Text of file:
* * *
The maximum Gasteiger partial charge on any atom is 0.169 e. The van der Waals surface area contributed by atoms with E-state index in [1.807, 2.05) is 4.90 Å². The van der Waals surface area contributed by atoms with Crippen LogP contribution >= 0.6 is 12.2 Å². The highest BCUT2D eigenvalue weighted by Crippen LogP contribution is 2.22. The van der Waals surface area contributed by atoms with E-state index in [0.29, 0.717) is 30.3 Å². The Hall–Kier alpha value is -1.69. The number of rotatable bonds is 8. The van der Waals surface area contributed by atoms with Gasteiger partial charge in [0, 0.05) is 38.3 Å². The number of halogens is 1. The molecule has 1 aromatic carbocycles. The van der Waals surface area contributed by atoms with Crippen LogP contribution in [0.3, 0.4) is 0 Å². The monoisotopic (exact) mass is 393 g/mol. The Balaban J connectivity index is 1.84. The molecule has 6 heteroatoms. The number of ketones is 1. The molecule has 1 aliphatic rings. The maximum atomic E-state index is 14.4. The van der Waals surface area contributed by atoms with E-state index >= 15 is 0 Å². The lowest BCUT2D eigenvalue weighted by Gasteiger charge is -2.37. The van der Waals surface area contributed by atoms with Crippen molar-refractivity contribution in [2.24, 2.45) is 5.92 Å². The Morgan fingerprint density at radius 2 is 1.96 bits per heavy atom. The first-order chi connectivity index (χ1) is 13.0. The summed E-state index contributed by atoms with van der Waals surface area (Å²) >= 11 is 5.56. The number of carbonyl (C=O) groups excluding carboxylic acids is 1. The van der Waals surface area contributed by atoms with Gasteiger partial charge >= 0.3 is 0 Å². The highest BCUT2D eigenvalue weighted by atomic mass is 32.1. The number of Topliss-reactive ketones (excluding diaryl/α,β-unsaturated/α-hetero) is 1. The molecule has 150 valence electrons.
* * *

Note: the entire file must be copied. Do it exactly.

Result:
The maximum Gasteiger partial charge on any atom is 0.169 e. The van der Waals surface area contributed by atoms with E-state index in [1.807, 2.05) is 4.90 Å². The van der Waals surface area contributed by atoms with Crippen LogP contribution >= 0.6 is 12.2 Å². The highest BCUT2D eigenvalue weighted by Crippen LogP contribution is 2.22. The van der Waals surface area contributed by atoms with E-state index in [0.29, 0.717) is 30.3 Å². The Hall–Kier alpha value is -1.69. The number of rotatable bonds is 8. The van der Waals surface area contributed by atoms with Gasteiger partial charge in [0, 0.05) is 38.3 Å². The number of halogens is 1. The molecule has 1 aromatic carbocycles. The van der Waals surface area contributed by atoms with Crippen LogP contribution in [0.3, 0.4) is 0 Å². The monoisotopic (exact) mass is 393 g/mol. The Balaban J connectivity index is 1.84. The molecule has 6 heteroatoms. The number of ketones is 1. The molecule has 1 aliphatic rings. The maximum atomic E-state index is 14.4. The van der Waals surface area contributed by atoms with E-state index >= 15 is 0 Å². The lowest BCUT2D eigenvalue weighted by Gasteiger charge is -2.37. The van der Waals surface area contributed by atoms with Crippen molar-refractivity contribution in [2.24, 2.45) is 5.92 Å². The Morgan fingerprint density at radius 2 is 1.96 bits per heavy atom. The first-order chi connectivity index (χ1) is 13.0. The summed E-state index contributed by atoms with van der Waals surface area (Å²) >= 11 is 5.56. The number of carbonyl (C=O) groups excluding carboxylic acids is 1. The van der Waals surface area contributed by atoms with Gasteiger partial charge >= 0.3 is 0 Å². The highest BCUT2D eigenvalue weighted by atomic mass is 32.1. The number of Topliss-reactive ketones (excluding diaryl/α,β-unsaturated/α-hetero) is 1. The molecule has 150 valence electrons.